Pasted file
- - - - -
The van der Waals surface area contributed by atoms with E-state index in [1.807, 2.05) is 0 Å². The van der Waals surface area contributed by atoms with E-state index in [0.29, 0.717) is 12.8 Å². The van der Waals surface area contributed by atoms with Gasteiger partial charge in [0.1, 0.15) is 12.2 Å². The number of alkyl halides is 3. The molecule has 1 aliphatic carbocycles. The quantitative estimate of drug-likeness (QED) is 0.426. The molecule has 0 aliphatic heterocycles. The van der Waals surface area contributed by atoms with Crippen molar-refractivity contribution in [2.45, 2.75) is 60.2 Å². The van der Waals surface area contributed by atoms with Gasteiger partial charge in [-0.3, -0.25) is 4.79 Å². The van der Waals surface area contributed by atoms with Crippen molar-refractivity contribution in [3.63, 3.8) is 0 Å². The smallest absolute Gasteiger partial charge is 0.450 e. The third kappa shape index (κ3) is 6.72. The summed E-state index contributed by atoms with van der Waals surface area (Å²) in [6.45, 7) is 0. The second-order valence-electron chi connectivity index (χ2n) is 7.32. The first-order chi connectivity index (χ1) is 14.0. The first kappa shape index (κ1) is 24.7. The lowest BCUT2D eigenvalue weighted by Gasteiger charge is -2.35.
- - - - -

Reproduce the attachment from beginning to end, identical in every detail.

The van der Waals surface area contributed by atoms with E-state index in [1.807, 2.05) is 0 Å². The van der Waals surface area contributed by atoms with E-state index in [0.29, 0.717) is 12.8 Å². The van der Waals surface area contributed by atoms with Gasteiger partial charge in [0.1, 0.15) is 12.2 Å². The number of alkyl halides is 3. The molecule has 1 aliphatic carbocycles. The quantitative estimate of drug-likeness (QED) is 0.426. The molecule has 0 aliphatic heterocycles. The van der Waals surface area contributed by atoms with Crippen molar-refractivity contribution in [2.45, 2.75) is 60.2 Å². The van der Waals surface area contributed by atoms with Gasteiger partial charge in [-0.3, -0.25) is 4.79 Å². The van der Waals surface area contributed by atoms with Crippen molar-refractivity contribution in [3.63, 3.8) is 0 Å². The smallest absolute Gasteiger partial charge is 0.450 e. The third kappa shape index (κ3) is 6.72. The summed E-state index contributed by atoms with van der Waals surface area (Å²) in [6.45, 7) is 0. The second-order valence-electron chi connectivity index (χ2n) is 7.32. The first-order chi connectivity index (χ1) is 14.0. The first kappa shape index (κ1) is 24.7. The lowest BCUT2D eigenvalue weighted by Gasteiger charge is -2.35.